Clostridium difficile (C. difficile) is a bacterium that causes mild to severe diarrhea and intestinal conditions like pseudomembranous colitis (inflammation of the colon). C. difficile is the most frequent cause of infectious diarrhea in hospitals and long-term care facilities in Canada, as well as in other industrialized countries.
Most cases of C. difficile occur in patients who are taking certain antibiotics in high doses or over a prolonged period of time. Some antibiotics can destroy a person's normal bacteria found in the gut, causing C. difficile bacteria to grow. When this occurs, the C. difficile bacteria produce toxins, which can damage the bowel and cause diarrhea. However, some people can have C. difficile bacteria present in their bowel and not show symptoms.
There are many different strains of C. difficile and one strain, North American Pulsed Field type 1, known as NAP1, is likely to cause serious illness.
C. difficile bacteria and their spores are found in feces. People can get infected if they touch surfaces contaminated with feces, and then touch their mouth. Healthcare workers can spread the bacteria to their patients if their hands are contaminated.
For healthy people, C. difficile does not pose a health risk. The elderly and those with other illnesses or who are taking antibiotics, are at a greater risk of infection.
Certain antibiotics used in high doses or over a prolonged period of time will increase the chance of developing a C. difficile infection. Antibiotics alter the normal levels of bacteria found in the gut. When there are fewer bacteria in our gut, C. difficile bacteria have the chance to thrive and produce toxins. These toxins can damage the bowel and cause diarrhea. The presence of C. difficile bacteria, together with a large number of patients receiving antibiotics in healthcare settings, can lead to frequent C. difficile outbreaks. In healthcare settings, C. difficile infections can be limited through careful use of antibiotics and strict adherence to infection prevention and control measures.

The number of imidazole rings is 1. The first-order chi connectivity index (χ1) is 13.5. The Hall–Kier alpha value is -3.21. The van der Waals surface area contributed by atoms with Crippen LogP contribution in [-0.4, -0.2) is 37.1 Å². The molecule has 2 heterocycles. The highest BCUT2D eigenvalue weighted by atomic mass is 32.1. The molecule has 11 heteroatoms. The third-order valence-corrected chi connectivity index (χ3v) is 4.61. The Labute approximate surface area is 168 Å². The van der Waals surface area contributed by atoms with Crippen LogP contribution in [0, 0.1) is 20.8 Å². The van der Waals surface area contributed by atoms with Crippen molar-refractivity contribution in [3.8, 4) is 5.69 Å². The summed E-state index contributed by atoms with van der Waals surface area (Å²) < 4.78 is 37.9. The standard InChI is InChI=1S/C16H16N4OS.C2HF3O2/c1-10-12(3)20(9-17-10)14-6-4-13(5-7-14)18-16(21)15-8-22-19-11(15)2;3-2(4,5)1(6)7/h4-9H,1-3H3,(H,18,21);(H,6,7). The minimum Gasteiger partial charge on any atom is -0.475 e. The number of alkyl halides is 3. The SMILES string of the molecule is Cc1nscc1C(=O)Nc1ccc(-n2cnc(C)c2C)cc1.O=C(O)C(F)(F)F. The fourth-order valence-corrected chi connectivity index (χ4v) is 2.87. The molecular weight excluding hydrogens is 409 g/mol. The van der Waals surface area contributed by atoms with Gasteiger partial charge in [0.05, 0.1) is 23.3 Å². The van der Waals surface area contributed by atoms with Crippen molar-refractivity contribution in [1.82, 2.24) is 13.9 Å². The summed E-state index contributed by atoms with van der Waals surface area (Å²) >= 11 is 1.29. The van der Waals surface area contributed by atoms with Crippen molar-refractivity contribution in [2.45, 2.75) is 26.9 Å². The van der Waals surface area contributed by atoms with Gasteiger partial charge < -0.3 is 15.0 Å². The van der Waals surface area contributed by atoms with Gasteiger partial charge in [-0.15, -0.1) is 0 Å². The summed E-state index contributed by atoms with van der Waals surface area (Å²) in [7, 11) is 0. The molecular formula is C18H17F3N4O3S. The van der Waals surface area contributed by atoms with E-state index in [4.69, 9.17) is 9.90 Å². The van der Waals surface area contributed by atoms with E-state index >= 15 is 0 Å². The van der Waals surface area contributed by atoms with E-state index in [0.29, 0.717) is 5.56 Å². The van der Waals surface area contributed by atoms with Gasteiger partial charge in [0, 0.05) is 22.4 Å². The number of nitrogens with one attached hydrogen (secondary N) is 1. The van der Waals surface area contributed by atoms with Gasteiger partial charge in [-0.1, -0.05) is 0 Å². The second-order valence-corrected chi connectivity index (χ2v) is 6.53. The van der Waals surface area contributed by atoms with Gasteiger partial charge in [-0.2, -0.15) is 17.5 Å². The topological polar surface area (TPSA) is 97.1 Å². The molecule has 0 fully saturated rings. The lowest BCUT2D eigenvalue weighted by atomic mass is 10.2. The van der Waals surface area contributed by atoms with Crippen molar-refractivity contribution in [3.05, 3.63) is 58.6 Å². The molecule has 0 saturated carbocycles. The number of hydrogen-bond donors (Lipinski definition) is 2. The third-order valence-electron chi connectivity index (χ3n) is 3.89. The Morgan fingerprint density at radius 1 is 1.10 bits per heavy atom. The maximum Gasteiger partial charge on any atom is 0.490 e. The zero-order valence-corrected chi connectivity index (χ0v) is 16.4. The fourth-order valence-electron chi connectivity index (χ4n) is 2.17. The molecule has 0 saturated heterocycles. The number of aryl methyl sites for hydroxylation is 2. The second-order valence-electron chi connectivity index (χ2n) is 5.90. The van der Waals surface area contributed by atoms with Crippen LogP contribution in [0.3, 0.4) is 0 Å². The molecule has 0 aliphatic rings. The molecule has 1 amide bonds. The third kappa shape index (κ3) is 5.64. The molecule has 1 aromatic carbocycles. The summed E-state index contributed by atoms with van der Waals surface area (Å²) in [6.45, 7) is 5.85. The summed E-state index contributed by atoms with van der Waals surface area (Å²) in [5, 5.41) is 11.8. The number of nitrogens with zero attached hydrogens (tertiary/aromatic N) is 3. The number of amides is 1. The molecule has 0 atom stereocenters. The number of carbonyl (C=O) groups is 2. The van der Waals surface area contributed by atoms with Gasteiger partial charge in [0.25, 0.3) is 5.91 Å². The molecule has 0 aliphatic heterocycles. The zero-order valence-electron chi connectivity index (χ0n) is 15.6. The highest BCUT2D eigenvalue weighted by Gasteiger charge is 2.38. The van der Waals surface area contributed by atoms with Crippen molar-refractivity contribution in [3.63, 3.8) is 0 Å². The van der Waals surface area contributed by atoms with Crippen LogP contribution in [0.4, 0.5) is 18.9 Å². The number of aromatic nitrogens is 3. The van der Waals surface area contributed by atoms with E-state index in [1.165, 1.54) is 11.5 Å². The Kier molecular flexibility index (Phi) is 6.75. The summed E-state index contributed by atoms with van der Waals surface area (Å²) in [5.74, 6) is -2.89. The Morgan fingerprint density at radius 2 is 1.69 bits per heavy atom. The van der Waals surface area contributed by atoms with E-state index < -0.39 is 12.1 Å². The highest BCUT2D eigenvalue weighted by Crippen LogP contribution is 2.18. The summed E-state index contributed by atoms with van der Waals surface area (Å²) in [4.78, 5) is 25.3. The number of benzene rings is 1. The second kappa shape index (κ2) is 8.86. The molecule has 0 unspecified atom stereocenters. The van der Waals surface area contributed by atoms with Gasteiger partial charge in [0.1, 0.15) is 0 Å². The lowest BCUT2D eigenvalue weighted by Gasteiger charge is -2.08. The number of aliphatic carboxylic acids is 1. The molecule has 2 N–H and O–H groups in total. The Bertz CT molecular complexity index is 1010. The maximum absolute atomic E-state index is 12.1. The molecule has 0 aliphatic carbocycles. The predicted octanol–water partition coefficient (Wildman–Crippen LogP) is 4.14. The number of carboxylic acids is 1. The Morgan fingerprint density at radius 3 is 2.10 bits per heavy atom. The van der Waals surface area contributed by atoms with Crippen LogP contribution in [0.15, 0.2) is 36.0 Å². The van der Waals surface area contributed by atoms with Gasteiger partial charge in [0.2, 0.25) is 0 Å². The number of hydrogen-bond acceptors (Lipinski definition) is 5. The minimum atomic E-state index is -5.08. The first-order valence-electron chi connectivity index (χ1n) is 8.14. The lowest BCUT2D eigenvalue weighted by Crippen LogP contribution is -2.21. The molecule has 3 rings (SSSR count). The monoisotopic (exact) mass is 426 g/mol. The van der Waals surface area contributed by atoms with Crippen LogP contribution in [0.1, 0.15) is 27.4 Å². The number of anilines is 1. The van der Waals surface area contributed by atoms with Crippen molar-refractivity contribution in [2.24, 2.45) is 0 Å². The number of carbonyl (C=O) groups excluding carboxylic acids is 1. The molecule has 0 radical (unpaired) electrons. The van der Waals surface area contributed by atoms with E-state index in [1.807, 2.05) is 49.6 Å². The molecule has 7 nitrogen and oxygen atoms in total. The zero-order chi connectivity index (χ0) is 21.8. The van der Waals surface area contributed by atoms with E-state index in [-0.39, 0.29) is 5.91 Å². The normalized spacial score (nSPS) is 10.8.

The Public Health Agency of Canada (PHAC) has developed infection prevention and control guidance on proper hand hygiene and antimicrobial resistance.
Symptoms include watery diarrhea, fever, loss of appetite, nausea, and abdominal pain/tenderness.
As with any infectious disease, frequent hand hygiene is the most effective way of preventing the transmission of healthcare associated infections. Hand washing with soap and water is important during C. difficile outbreaks and is one of the best defences against further spread of the bacteria.
If you do not have access to soap and water, frequent use of alcohol-based hand rubs is encouraged. Most healthcare facilities provide alcohol-based hand rubs at entrances. Be sure to use them, but be aware that they are less effective than washing with soap and water as they do not destroy C. difficile spores.
If you work in or visit a hospital or long-term healthcare facility, wash your hands often preferably with soap and water, especially after using the toilet. Gloves should be worn when caring for a patient with C. difficile infection or if in contact with his/her environment. Use a new pair of gloves when caring for each patient. Be sure to wash your hands with soap and water after removing your gloves.